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Inclusive Design

Despite the added costs, the number of consumer brands that include braille to their products has been slowly widening over the years. L’Occitane is one of the trailblazers in the space, adding braille to as many of its product packaging as possible (it is technically challenging to include braille on the smaller products). The brand’s Foundation made the fight against avoidable blindness one of its key priorities when it launched in 2006, partnering with various NGOs around the world. L’Occitane says it supports screening, treatment and eye surgery projects, as well as the funding of equipment and medical staff training. In 2022, the brand and its Foundation reached their goal of 15 million eye care beneficiaries.

Procter & Gamble’s Herbal Essences underwent a total redesign for the packaging of its Bio:Renew line of botanical shampoos and conditioners in 2019. Under the guidance of Sam Latif, P&G’s accessibility leader (who is blind), tactile markers were added to the shampoo and conditioner bottles to help individuals easily differentiate between the two. While the shampoo bottles have raised stripes, the conditioners use raised dots.

With industry leaders like L’Occtiane and Herbal Essences setting a new standard for inclusive design and accessibility, it’s not surprising that newer, edgier brands also follow suit. Music artist and producer Pharrell Williams included braille writing on his skincare products for his Humanrace line, which launched in 2020. On the digital side, skincare startup Topicals has an accessibility widget on its website and recently launched a text reader program through its accessibility tab using EqualWeb. This also allows users to increase text size and hear image descriptions, among other features.

Making Alt Text Edgy

Image descriptions have a key role in making online content more accessible to the blind and visually impaired. According to Internet Live Stats, over 63 million images were uploaded to Instagram alone in a single day in February. Therefore describing to a low vision person what they can’t see is vital when sharing an image. This is done via alt text (or alternative text), which is usually embedded in a web page’s HTML code so that screen readers can access the information and translate it into a format that users can interact with, like audio. So instead of having “Image 1” or “jpg” read to them, users get a full description like “A brown dog is sitting in front of a red house”.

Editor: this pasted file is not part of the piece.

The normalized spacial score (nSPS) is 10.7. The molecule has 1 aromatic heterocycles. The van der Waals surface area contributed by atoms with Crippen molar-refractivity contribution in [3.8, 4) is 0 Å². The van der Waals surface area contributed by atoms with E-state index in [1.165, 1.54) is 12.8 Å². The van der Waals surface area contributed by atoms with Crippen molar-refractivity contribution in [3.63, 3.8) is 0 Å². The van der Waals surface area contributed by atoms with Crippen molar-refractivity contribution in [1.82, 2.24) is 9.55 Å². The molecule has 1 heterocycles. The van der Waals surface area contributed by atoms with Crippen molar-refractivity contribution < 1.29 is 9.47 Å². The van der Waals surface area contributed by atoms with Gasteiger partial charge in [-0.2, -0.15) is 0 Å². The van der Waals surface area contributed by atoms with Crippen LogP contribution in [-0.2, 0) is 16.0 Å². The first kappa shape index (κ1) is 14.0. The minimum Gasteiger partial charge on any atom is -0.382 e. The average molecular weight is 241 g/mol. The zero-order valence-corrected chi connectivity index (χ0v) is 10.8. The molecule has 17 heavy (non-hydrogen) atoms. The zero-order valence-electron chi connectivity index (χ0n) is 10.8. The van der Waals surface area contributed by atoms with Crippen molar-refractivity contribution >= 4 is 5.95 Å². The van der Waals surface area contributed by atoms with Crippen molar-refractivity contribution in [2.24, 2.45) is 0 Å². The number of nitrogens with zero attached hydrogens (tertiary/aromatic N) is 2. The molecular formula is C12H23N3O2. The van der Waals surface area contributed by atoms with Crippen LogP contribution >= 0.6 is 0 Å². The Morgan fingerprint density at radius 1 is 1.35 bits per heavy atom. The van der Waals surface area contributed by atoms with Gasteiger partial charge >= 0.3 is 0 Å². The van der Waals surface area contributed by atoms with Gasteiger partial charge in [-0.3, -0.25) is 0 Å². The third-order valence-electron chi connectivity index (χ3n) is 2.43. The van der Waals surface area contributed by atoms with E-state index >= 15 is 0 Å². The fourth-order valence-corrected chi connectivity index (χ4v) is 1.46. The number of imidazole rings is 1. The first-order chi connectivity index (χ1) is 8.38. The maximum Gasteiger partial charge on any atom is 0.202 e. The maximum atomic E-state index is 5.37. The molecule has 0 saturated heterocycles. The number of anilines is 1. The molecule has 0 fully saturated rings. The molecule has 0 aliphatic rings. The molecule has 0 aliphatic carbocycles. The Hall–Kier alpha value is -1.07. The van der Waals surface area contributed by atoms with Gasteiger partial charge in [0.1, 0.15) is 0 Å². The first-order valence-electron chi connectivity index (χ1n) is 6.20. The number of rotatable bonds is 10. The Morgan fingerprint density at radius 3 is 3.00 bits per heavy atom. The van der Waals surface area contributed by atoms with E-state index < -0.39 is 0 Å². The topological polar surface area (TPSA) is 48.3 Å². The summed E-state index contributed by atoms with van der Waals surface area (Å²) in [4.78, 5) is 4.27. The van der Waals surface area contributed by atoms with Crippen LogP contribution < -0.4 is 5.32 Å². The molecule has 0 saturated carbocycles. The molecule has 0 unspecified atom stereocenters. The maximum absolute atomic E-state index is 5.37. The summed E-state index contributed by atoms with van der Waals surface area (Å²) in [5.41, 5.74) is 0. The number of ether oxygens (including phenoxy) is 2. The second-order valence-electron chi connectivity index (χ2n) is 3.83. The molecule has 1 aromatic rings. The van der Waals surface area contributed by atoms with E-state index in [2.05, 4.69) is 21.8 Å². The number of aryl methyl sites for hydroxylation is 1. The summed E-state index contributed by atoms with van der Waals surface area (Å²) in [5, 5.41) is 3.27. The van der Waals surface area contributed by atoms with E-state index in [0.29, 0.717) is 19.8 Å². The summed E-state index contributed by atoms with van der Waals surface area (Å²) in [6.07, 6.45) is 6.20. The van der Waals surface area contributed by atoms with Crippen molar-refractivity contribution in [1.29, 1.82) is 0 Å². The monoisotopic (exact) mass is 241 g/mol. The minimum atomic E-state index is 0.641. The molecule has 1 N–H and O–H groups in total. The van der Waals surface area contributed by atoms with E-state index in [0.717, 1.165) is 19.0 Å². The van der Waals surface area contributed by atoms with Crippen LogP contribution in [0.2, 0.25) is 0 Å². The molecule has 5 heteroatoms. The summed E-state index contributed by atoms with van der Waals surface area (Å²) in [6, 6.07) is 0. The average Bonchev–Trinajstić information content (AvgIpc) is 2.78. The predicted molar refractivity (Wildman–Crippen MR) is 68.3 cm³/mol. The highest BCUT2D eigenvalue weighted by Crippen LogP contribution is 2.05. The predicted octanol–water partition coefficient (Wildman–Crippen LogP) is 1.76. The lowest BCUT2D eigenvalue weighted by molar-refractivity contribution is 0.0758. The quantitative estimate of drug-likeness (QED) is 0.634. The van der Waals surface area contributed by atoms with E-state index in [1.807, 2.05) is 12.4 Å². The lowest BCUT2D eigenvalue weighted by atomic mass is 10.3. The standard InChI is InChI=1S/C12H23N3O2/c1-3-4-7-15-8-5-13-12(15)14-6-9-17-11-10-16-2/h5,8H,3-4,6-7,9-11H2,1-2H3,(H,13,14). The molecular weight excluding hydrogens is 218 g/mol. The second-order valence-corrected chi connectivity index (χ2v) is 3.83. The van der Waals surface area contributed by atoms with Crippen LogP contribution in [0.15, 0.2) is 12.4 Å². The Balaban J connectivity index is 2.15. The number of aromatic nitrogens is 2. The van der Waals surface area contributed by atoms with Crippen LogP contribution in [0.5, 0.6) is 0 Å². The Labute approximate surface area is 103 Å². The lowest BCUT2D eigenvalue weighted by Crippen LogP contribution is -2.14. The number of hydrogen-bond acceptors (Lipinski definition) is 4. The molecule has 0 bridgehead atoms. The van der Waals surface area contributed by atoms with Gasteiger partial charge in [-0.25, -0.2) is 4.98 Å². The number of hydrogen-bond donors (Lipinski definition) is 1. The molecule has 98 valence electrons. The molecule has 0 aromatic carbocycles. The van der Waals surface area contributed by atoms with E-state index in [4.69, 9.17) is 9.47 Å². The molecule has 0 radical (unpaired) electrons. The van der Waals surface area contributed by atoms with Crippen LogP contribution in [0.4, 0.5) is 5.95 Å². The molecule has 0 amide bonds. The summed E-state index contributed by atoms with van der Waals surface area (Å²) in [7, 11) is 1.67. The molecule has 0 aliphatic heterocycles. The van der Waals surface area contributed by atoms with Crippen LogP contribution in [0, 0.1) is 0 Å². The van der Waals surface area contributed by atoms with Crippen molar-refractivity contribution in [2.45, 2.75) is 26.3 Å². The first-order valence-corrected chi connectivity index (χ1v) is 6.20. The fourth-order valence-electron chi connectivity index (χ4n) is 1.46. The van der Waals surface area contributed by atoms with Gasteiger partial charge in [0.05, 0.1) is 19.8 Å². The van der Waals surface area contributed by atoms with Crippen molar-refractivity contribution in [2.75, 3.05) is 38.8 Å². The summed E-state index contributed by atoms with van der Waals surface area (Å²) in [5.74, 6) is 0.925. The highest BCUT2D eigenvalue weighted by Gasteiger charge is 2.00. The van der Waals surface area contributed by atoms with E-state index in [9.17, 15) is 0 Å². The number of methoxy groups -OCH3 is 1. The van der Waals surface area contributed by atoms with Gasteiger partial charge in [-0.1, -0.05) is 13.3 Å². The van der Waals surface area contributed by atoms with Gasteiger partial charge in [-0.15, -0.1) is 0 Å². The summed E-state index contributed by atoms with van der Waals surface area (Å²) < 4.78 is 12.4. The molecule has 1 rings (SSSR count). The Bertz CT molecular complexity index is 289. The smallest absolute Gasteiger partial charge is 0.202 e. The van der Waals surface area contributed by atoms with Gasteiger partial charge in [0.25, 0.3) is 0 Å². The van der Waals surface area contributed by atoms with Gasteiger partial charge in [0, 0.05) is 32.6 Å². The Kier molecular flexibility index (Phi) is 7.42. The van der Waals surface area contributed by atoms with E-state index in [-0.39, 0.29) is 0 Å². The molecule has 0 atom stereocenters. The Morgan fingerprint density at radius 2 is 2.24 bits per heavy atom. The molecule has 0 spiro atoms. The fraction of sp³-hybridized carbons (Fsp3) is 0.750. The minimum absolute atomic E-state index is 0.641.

On Instagram, people can include the description of the image they are sharing in the caption accompanying it, making image descriptions visible to others (versus alt text, which is hidden as it is embedded in the image). Disabilities activists like Sinéad Burke and Selma Blair both include image descriptions when sharing images on their accounts. This will hopefully normalize the practice and encourage others to do it.

Artists Shannon Finnegan and Bojana Coklyat (who has low vision) are striving to make alt text more creative and playful through their project Alt Text as Poetry.

On the website, they state:

“Alt text is an essential part of web accessibility. It is often disregarded or understood through the lens of compliance, as an unwelcome burden to be met with minimum effort. How can we instead approach alt text thoughtfully and creatively?”

The artists encourage people to think about words and language in an experimental spirit when writing alt text or image descriptions, drawing inspiration from the world of poetry. And that’s really the key when trying to make accessibility edgier: from a lube with braille writing to a poetry-inspired alt text, we all need to think about accessibility creatively in order to normalize it and make it a part of our everyday lives.